his glowing face for her to kiss. What Nina felt I know not. She sat sur- Then Léon took my mother's hand in hís, sat rounded by a mass of white flowers and net, down on a low seat beside her couch, and spoke quietly and composedly twining the former into in calm, reassuring tones of the tidings with a tasteful wreath, which on the morrow was to which every heart in Paris was throbbing that crown the pretty head of Marie Fournier, our day. lively and indulged waiting-maid. She had Presently Uncle Lucien joined us, and it was been with us almost from a child, was an orphan, almost impossible not to catch some of the martial and was regarded by our mother and ourselves enthusiasm with which he rejoiced over the proquite as one of the family. Her marriage was spect of France wiping off the slight her honour to take place next day; and we had undertaken I had received in the Prussian king's insolent in

my mother,

us.

terference with her policy with German blood days. In our house—and ours might well be a and Rhine water.

sample of the rest-representatives of many classes Nina appeared wholly unconcerned, twisting gathered in it. Grave, elderly men, Uncle and untwisting her flowers, arranging and re- Lucien's political friends; Léon's brother-offiarranging the fall of the net-folds-breaking upon cers ; Victor's fellow-students ; Arnaud's school. our grave thoughts and serious conversation with companions; Nina's gay acquaintance of the appeals as to the best way of placing this orange- fashionable world, — different elements all, yet blossom or that rose-bud. Yes, even when we fused for the time in a kindred glow of feelspoke of the too certain likelihood of Léon's ing. The mighty armies of France; her old regiment being ordered at once to the front. hereditary traditions of victory and glory; the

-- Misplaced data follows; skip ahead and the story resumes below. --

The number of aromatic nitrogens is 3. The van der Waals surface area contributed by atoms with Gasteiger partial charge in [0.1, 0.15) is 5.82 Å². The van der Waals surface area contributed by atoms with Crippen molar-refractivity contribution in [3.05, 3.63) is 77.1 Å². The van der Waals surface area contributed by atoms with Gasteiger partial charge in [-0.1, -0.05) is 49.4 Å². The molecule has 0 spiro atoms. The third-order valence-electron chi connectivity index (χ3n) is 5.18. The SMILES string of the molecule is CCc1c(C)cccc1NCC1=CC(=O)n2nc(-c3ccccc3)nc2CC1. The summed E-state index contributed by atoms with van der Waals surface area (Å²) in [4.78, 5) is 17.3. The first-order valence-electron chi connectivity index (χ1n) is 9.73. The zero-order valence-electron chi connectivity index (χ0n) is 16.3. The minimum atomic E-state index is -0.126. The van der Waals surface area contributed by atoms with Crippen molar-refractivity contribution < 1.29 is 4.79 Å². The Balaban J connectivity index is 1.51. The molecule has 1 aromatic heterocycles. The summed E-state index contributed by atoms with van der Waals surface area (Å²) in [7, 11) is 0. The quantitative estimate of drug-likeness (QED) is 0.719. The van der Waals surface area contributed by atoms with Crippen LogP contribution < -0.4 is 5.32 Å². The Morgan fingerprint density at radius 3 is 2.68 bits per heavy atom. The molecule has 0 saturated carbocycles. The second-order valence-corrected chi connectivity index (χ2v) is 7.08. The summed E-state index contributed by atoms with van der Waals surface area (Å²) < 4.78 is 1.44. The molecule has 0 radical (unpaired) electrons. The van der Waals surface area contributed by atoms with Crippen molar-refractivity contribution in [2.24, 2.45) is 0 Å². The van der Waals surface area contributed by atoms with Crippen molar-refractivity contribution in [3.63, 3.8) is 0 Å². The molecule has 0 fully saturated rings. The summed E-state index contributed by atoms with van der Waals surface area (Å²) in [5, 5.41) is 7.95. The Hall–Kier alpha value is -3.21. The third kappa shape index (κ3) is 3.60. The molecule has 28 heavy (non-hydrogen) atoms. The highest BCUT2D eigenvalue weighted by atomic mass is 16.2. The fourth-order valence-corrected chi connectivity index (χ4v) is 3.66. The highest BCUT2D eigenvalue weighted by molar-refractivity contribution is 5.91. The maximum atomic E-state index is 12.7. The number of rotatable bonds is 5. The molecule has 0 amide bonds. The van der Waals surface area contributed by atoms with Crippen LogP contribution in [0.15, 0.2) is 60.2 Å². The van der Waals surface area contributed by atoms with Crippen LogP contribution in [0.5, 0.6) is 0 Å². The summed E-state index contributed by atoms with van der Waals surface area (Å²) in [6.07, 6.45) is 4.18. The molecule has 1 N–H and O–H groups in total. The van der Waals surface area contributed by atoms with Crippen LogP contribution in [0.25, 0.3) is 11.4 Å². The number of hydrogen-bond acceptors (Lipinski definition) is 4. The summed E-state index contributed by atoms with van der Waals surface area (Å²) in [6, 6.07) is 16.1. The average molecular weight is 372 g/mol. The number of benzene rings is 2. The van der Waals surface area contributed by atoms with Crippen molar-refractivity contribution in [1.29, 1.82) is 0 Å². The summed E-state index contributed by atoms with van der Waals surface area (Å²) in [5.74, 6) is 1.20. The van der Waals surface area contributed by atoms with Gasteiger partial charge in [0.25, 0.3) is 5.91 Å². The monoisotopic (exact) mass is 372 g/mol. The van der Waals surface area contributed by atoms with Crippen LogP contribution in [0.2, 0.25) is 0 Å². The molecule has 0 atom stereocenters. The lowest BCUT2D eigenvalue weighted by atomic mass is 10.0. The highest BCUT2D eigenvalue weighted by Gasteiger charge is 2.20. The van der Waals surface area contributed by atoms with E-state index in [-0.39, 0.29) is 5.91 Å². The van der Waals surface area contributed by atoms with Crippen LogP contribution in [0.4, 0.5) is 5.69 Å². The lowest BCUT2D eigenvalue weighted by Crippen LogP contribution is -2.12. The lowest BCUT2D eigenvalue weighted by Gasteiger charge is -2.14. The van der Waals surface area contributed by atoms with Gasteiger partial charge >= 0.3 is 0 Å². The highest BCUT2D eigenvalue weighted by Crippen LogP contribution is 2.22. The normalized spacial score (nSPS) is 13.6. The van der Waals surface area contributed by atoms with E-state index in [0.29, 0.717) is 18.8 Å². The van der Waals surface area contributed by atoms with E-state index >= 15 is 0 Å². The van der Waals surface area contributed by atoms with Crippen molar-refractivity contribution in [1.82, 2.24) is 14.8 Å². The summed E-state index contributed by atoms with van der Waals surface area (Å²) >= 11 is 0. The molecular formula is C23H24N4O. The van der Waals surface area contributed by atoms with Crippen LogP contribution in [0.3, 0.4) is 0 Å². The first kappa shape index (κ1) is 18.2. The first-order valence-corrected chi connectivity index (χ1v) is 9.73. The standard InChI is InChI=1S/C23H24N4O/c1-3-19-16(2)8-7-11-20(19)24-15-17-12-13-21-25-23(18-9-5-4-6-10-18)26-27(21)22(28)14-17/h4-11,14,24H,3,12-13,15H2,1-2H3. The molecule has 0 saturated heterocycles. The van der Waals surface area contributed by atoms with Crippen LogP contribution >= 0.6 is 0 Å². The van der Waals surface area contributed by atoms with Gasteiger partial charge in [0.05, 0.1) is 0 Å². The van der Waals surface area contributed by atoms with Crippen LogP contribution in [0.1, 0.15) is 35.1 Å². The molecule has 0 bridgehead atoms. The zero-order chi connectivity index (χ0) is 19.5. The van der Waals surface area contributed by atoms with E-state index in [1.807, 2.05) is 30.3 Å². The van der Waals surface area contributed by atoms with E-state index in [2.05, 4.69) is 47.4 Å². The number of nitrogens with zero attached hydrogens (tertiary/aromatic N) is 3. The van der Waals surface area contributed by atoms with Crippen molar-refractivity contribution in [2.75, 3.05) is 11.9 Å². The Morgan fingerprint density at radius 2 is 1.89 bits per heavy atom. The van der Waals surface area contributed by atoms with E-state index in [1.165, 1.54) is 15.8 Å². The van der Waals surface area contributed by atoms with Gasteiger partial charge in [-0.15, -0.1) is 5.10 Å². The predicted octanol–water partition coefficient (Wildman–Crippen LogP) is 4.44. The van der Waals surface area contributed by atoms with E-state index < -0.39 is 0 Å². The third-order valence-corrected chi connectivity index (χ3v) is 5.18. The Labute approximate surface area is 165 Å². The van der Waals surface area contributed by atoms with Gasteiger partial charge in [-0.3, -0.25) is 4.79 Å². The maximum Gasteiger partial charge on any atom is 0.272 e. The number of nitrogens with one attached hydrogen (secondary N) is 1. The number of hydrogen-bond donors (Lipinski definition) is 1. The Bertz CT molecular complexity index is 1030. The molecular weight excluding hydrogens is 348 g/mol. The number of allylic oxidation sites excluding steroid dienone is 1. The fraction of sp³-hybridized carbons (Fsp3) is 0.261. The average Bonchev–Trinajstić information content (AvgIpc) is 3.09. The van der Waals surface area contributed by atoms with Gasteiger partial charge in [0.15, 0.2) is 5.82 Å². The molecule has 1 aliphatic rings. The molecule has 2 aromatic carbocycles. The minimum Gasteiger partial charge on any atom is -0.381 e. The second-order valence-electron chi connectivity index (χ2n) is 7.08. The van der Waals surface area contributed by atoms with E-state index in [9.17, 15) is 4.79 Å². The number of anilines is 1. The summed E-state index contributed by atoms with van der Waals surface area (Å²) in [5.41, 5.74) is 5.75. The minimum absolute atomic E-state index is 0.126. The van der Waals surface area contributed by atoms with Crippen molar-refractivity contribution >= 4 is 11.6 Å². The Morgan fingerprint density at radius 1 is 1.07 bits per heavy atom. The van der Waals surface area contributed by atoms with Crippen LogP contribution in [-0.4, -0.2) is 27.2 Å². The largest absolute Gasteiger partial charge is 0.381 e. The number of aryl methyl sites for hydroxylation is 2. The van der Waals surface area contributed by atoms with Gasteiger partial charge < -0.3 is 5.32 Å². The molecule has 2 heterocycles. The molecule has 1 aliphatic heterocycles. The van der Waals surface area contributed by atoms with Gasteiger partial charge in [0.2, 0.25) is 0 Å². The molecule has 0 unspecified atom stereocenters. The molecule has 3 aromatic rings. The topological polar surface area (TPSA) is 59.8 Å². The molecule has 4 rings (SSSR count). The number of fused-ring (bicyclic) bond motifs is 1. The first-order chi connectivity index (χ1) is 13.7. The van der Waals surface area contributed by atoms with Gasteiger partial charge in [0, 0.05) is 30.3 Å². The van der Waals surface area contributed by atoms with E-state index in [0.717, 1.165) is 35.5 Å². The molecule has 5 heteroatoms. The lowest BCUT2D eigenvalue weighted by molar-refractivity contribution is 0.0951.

I saw Léon's colour change as he met the new and terrible weapons to be brought against bright glance of her untroubled eyes, and my the foe; the energy and spirit of her people; the heart swelled indignantly. Yet I noticed that eager war-appetite of her soldiers, -all were somehow the wreath, with all the time and ap- brought forward to fan the flame, till all minds parent interest bestowed upon it, never looked burned with a white-heat of enthusiasm. like the work of Nina's artistic fingers. She did It is true, some older and graver men would care, I knew, and that made it worse to bear. now and again drop under-breathed queries as to How could she feel pleasure in teasing Léon, whether the soldiers of France were all they when he would probably be so soon parted from used to be, all they would need to be, to meet